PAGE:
Sun of Suns by Karl Schroeder
Hayden Griffin was plucking a fish when the gravity bell rang.
The rest of Karl Schroeder’s Sun of Suns lives up to the promise delivered in the first line, at least in the setting department. Hayden Griffin’s world is a giant bag of gas with a fusion reactor at the center to give light. Cities are wheels that spin for local gravity so that people’s bones don’t degenerate. People hunt for flying fish in nearby clouds and farm on clumps of dirt caught in nets. Cue lots of airship travel and zero-g aerial battles. Oh, and outside the giant gasbag? It’s a post-singularity far-future SF that’s only being kept at bay because the fusion reactor scrambles electronics.
In short, the setting of Sun of Suns is exotic, cool, and creative. Everything else about the book is … well, okay. The plot: Hayden Griffin is out for revenge against an admiral who ordered an attack on his home city. The characters: I’m not buying Hayden’s rather sudden character growth at the end. It feels like Schroeder deliberately put dimensionality into his characters rather than letting it grow. And somehow he manages to make sky pirates not awesome. They are also okay.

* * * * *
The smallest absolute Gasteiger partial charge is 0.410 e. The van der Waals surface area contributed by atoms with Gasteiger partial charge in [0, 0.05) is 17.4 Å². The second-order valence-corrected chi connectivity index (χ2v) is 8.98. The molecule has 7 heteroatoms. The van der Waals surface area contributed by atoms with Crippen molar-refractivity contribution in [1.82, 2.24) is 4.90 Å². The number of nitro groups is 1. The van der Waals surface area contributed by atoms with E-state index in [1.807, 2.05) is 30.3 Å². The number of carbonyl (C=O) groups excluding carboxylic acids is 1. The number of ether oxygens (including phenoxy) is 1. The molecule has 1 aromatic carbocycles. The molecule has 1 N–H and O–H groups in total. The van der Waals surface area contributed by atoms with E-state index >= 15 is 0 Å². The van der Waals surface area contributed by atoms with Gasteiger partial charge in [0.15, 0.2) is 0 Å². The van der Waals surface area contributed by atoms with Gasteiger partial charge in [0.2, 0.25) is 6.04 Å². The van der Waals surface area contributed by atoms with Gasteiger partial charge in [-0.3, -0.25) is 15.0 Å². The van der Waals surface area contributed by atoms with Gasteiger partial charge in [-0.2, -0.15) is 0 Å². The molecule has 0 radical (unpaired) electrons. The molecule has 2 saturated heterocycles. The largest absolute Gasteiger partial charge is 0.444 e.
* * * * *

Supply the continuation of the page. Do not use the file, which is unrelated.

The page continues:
Overall, Sun of Suns reminds me of Larry Niven’s Integral Trees, but better. Integral Trees had a really cool setting with characters you don’t care a whit about. Sun of Suns has a really cool setting with characters you can kinda sorta care about. Plus, it’s the first book in a trilogy, so maybe Hayden and his friends will get more interesting as the story develops.